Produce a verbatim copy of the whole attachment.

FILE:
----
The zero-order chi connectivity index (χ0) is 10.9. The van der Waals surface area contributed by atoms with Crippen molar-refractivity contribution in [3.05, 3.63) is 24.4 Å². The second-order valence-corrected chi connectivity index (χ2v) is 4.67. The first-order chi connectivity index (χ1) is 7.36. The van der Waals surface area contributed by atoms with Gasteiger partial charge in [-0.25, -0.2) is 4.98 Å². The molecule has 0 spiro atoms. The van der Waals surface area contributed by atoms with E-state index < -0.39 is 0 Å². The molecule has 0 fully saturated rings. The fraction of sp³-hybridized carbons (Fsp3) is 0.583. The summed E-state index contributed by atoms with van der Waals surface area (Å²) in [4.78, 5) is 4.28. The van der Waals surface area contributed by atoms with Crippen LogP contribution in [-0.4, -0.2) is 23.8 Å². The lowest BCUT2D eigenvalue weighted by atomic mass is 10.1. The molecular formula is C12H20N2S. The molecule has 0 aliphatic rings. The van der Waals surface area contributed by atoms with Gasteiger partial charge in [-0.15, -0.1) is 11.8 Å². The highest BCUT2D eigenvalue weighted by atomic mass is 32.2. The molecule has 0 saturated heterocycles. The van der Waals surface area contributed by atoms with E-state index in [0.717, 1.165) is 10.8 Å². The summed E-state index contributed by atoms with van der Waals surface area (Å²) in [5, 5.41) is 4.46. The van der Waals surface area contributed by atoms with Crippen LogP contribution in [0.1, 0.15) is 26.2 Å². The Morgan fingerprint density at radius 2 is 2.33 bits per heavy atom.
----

The zero-order chi connectivity index (χ0) is 10.9. The van der Waals surface area contributed by atoms with Crippen molar-refractivity contribution in [3.05, 3.63) is 24.4 Å². The second-order valence-corrected chi connectivity index (χ2v) is 4.67. The first-order chi connectivity index (χ1) is 7.36. The van der Waals surface area contributed by atoms with Gasteiger partial charge in [-0.25, -0.2) is 4.98 Å². The molecule has 0 spiro atoms. The van der Waals surface area contributed by atoms with E-state index < -0.39 is 0 Å². The molecule has 0 fully saturated rings. The fraction of sp³-hybridized carbons (Fsp3) is 0.583. The summed E-state index contributed by atoms with van der Waals surface area (Å²) in [4.78, 5) is 4.28. The van der Waals surface area contributed by atoms with Crippen LogP contribution in [-0.4, -0.2) is 23.8 Å². The lowest BCUT2D eigenvalue weighted by atomic mass is 10.1. The molecular formula is C12H20N2S. The molecule has 0 aliphatic rings. The van der Waals surface area contributed by atoms with Gasteiger partial charge in [-0.15, -0.1) is 11.8 Å². The highest BCUT2D eigenvalue weighted by atomic mass is 32.2. The molecule has 0 saturated heterocycles. The van der Waals surface area contributed by atoms with E-state index in [0.717, 1.165) is 10.8 Å². The summed E-state index contributed by atoms with van der Waals surface area (Å²) in [5, 5.41) is 4.46. The van der Waals surface area contributed by atoms with Crippen LogP contribution in [0.1, 0.15) is 26.2 Å². The Morgan fingerprint density at radius 2 is 2.33 bits per heavy atom.